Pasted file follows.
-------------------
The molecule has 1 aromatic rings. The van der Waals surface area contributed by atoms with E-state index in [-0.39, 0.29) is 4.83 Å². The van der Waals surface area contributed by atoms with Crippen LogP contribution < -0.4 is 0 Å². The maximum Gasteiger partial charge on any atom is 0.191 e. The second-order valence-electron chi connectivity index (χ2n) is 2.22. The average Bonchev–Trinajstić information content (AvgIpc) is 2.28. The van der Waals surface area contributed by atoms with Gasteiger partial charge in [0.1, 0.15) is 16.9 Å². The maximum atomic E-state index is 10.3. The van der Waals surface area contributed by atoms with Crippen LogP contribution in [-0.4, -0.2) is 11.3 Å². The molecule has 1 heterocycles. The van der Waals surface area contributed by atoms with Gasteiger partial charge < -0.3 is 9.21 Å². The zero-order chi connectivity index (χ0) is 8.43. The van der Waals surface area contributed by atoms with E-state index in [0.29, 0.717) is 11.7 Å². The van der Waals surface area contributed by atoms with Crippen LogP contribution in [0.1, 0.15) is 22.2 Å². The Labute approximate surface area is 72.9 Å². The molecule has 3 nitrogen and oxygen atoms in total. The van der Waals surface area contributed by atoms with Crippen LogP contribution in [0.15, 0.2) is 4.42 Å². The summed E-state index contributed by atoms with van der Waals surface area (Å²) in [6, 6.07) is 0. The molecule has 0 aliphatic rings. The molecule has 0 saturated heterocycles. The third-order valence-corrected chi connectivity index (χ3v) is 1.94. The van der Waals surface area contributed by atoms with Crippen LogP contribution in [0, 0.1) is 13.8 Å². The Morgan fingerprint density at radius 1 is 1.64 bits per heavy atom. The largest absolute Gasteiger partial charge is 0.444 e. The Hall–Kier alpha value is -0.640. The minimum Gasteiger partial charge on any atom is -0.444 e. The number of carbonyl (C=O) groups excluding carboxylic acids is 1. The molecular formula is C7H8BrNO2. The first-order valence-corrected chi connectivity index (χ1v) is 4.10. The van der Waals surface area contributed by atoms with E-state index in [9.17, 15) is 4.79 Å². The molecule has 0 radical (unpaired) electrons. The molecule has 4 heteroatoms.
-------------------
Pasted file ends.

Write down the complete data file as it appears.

The molecule has 1 aromatic rings. The van der Waals surface area contributed by atoms with E-state index in [-0.39, 0.29) is 4.83 Å². The van der Waals surface area contributed by atoms with Crippen LogP contribution < -0.4 is 0 Å². The maximum Gasteiger partial charge on any atom is 0.191 e. The second-order valence-electron chi connectivity index (χ2n) is 2.22. The average Bonchev–Trinajstić information content (AvgIpc) is 2.28. The van der Waals surface area contributed by atoms with Gasteiger partial charge in [0.1, 0.15) is 16.9 Å². The maximum atomic E-state index is 10.3. The van der Waals surface area contributed by atoms with Crippen LogP contribution in [-0.4, -0.2) is 11.3 Å². The molecule has 1 heterocycles. The van der Waals surface area contributed by atoms with Gasteiger partial charge < -0.3 is 9.21 Å². The zero-order chi connectivity index (χ0) is 8.43. The van der Waals surface area contributed by atoms with E-state index in [0.29, 0.717) is 11.7 Å². The van der Waals surface area contributed by atoms with Crippen LogP contribution in [0.1, 0.15) is 22.2 Å². The Labute approximate surface area is 72.9 Å². The molecule has 3 nitrogen and oxygen atoms in total. The van der Waals surface area contributed by atoms with Crippen LogP contribution in [0.15, 0.2) is 4.42 Å². The summed E-state index contributed by atoms with van der Waals surface area (Å²) in [6, 6.07) is 0. The molecule has 0 aliphatic rings. The molecule has 0 saturated heterocycles. The third-order valence-corrected chi connectivity index (χ3v) is 1.94. The van der Waals surface area contributed by atoms with Crippen LogP contribution in [0, 0.1) is 13.8 Å². The Morgan fingerprint density at radius 1 is 1.64 bits per heavy atom. The largest absolute Gasteiger partial charge is 0.444 e. The Hall–Kier alpha value is -0.640. The minimum Gasteiger partial charge on any atom is -0.444 e. The number of carbonyl (C=O) groups excluding carboxylic acids is 1. The molecular formula is C7H8BrNO2. The first-order valence-corrected chi connectivity index (χ1v) is 4.10. The van der Waals surface area contributed by atoms with E-state index in [9.17, 15) is 4.79 Å². The molecule has 0 radical (unpaired) electrons. The molecule has 4 heteroatoms.